Government decision to allow Victorian office workers to return will create a more ‘normal and efficient’ environment, say employers.
Victorian businesses have welcomed the easing of restrictions in the state and further movement toward a Covid-normal environment.
“Allowing all workers to return to the office will be important to the vibrancy of the CBD and to the many offices in suburban and regional areas that have been wanting their people to return,” Tim Piper, the Victorian Head of the national employer association, Ai Group, said yesterday (Tuesday).
“The Victorian economy has been improving and this decision will help, particularly with the loss of JobKeeper at the end of the month, as we try to ensure a return to a more normal and efficient working environment.”
Work together to create a positive return to work
He added: “We encourage businesses to work with their employees to create a return to work that is positive for all and that enables a return to a business environment that is supportive of an ongoing Covid-safe arrangement.”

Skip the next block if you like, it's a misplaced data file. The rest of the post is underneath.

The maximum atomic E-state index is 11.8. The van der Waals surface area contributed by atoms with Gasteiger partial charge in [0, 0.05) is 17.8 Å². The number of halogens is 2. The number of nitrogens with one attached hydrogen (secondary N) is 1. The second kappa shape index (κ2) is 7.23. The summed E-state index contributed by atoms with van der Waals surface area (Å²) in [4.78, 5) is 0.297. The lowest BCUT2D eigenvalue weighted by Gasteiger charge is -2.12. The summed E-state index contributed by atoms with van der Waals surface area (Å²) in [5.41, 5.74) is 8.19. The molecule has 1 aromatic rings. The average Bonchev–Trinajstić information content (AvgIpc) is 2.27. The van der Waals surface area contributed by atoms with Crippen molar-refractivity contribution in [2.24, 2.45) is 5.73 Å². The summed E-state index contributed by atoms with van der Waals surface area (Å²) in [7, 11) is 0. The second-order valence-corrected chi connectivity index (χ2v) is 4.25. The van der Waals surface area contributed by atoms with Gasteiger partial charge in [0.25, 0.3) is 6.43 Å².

According to Piper, office workers should also spare a thought for those working in factories and other blue-collar jobs, as well as front line operators, who have worked throughout the pandemic at work sites and on factory floors to ensure that the economic and social fabric of the country has been maintained.
Nick Deligiannis, Managing Director of recruitment group Hays, recfently told the Australian Financial Review that the success of the enforced working-from-home model does not signal the death of the office.
Office situation provides something hard to pinpoint
“The office environment provides something that is hard to pinpoint, but which is really important to the health of an organisation,” he said.
“There are many positives in having people working together from a central location. The workplace is a place to foster a feeling of connectedness and collaboration, an environment in which to create and innovate, to coach and be coached, to celebrate success, and to develop a culture that defines the organisation.”
Deligiannis said he believes the future of white-collar work lies in a hybrid working model – a combination of working from home and from a central office location.